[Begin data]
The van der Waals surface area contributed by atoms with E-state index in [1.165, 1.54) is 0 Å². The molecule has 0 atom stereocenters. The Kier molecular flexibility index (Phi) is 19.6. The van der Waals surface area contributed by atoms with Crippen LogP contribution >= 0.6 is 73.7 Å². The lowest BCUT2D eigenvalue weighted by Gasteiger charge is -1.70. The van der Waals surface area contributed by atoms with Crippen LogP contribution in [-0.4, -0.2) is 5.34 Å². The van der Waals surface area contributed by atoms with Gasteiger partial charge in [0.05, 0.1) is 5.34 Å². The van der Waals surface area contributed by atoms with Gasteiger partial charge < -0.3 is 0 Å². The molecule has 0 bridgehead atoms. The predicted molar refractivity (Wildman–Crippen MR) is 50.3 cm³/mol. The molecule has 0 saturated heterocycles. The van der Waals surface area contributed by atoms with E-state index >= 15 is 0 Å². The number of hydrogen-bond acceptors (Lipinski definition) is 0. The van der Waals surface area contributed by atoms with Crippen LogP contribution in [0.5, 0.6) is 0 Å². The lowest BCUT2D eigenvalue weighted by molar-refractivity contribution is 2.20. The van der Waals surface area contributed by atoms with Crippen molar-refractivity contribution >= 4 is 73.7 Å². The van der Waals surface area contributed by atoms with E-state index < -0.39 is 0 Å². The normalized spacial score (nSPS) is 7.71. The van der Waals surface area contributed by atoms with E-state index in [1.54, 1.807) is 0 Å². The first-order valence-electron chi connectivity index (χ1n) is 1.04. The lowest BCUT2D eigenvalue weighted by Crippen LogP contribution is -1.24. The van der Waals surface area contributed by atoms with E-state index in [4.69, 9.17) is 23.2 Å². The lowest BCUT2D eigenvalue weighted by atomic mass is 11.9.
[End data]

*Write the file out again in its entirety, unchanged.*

The van der Waals surface area contributed by atoms with E-state index in [1.165, 1.54) is 0 Å². The molecule has 0 atom stereocenters. The Kier molecular flexibility index (Phi) is 19.6. The van der Waals surface area contributed by atoms with Crippen LogP contribution >= 0.6 is 73.7 Å². The lowest BCUT2D eigenvalue weighted by Gasteiger charge is -1.70. The van der Waals surface area contributed by atoms with Crippen LogP contribution in [-0.4, -0.2) is 5.34 Å². The van der Waals surface area contributed by atoms with Gasteiger partial charge in [0.05, 0.1) is 5.34 Å². The van der Waals surface area contributed by atoms with Gasteiger partial charge < -0.3 is 0 Å². The molecule has 0 bridgehead atoms. The predicted molar refractivity (Wildman–Crippen MR) is 50.3 cm³/mol. The molecule has 0 saturated heterocycles. The van der Waals surface area contributed by atoms with E-state index >= 15 is 0 Å². The number of hydrogen-bond acceptors (Lipinski definition) is 0. The van der Waals surface area contributed by atoms with Crippen LogP contribution in [0.5, 0.6) is 0 Å². The lowest BCUT2D eigenvalue weighted by molar-refractivity contribution is 2.20. The van der Waals surface area contributed by atoms with Crippen molar-refractivity contribution >= 4 is 73.7 Å². The van der Waals surface area contributed by atoms with E-state index < -0.39 is 0 Å². The normalized spacial score (nSPS) is 7.71. The van der Waals surface area contributed by atoms with E-state index in [1.54, 1.807) is 0 Å². The first-order valence-electron chi connectivity index (χ1n) is 1.04. The lowest BCUT2D eigenvalue weighted by Crippen LogP contribution is -1.24. The van der Waals surface area contributed by atoms with E-state index in [4.69, 9.17) is 23.2 Å². The lowest BCUT2D eigenvalue weighted by atomic mass is 11.9.